(See here for background)
Keepa’ninny Bessie — who shared pictures of her paper Salt Lake City — tells this story about this “Be Honest With Yourself” card:
The cards were not cheesy to this 1950s teenager. Through the years I’d regretted not keeping better track of mine. Then I found this one in my father’s things after he passed away in 1992. And I knew why he kept it.
That is his daughter (me) sitting on the fountain stool to the left.
His friend, the druggist at the A. & G. Drug Store on South State Street, gave me a job in about 1958. I worked the fountain, clerked, and delivered prescriptions in Mr. Anderson’s little blue jeep. He asked if I’d like to be in a picture they were shooting there one Saturday. The girl behind the fountain in the white starched uniform was working, and her sister and I would be patrons at the fountain in the picture. I was surprised when the card came out to see me wearing a red top. I had worn a blue flowered two-piece dress I’d sewn myself. I was pretty happy though; I looked so much better than in real life.
From 1959 —
Oh, Say What Is Truth!
What a wonderful world this would be if everybody believed and practiced the teachings of the Saviour:
“Ye shall know the truth,
and the truth shall make you free.”
Lucky for you who live in a land built on a belief in truth and justice. Not all people are so fortunate.
As children we are naturally honest. And we would likely so remain but for the bad examples, group pressures, or lack of effective moral teaching in our lives.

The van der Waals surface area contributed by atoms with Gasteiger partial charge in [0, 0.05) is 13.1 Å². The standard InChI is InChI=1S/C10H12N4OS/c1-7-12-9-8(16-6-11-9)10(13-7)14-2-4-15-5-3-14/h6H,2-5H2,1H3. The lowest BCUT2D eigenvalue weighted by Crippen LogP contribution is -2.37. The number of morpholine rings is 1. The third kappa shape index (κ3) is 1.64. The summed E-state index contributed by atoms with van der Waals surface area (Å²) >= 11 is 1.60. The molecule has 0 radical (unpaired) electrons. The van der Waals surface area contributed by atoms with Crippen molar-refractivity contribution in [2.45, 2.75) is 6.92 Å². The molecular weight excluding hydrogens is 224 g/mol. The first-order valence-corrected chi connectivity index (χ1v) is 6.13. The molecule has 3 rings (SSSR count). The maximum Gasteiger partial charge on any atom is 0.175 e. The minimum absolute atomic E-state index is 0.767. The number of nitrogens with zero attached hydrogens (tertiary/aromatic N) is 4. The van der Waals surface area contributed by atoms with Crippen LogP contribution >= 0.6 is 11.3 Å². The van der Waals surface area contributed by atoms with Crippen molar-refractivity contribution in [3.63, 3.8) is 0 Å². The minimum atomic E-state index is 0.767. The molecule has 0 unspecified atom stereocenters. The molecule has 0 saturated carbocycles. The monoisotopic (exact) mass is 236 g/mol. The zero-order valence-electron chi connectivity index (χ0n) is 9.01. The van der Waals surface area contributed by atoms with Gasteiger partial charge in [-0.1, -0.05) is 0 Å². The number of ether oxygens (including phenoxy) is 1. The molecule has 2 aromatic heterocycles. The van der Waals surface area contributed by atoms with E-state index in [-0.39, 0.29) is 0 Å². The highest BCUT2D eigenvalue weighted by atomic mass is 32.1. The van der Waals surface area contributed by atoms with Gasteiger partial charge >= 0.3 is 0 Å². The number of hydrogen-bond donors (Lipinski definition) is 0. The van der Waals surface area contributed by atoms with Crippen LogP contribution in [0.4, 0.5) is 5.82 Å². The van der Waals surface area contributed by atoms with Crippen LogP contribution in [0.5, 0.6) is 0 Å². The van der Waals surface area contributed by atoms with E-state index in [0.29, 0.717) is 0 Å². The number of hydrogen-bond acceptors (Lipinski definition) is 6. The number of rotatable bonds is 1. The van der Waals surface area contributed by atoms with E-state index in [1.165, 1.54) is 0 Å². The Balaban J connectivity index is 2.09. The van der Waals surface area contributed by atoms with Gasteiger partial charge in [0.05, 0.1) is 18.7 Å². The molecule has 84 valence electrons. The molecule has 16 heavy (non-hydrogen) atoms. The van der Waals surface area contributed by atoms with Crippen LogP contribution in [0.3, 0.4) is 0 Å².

Should untruthfulness creep into our lives it is likely to come first in faint disguise: in exaggeration; in concealment of some pertinent facts when people have a right to believe that what we say is the whole truth and nothing but the truth; in pretending that we agree with someone else’s statement when he expresses an idea or an opinion which is contrary to our own; in refraining from speaking up in defense of a person or a cause when we know we ought to do so; in making promises which we do not intend to keep.
Only after we have grown callous to some of these milder forms of indirect deceit are we likely to tell deliberate falsehoods. Most people are innocent of intentional and outright deception.
Young men and young women: how valiant are you to defend the truth? Do you stand up to the careless opinions and irresponsible claims which are so often expressed when young people engage in casual talk?
How careful are you in expressing your own opinions and in sticking to facts in your own speech?
If all people were strictly truthful and honest, righteousness would soon cover the earth –and heaven would not be far beyond!
So, believe the truth, tell the truth, love the truth, live the truth.
BE HONEST WITH YOURSELF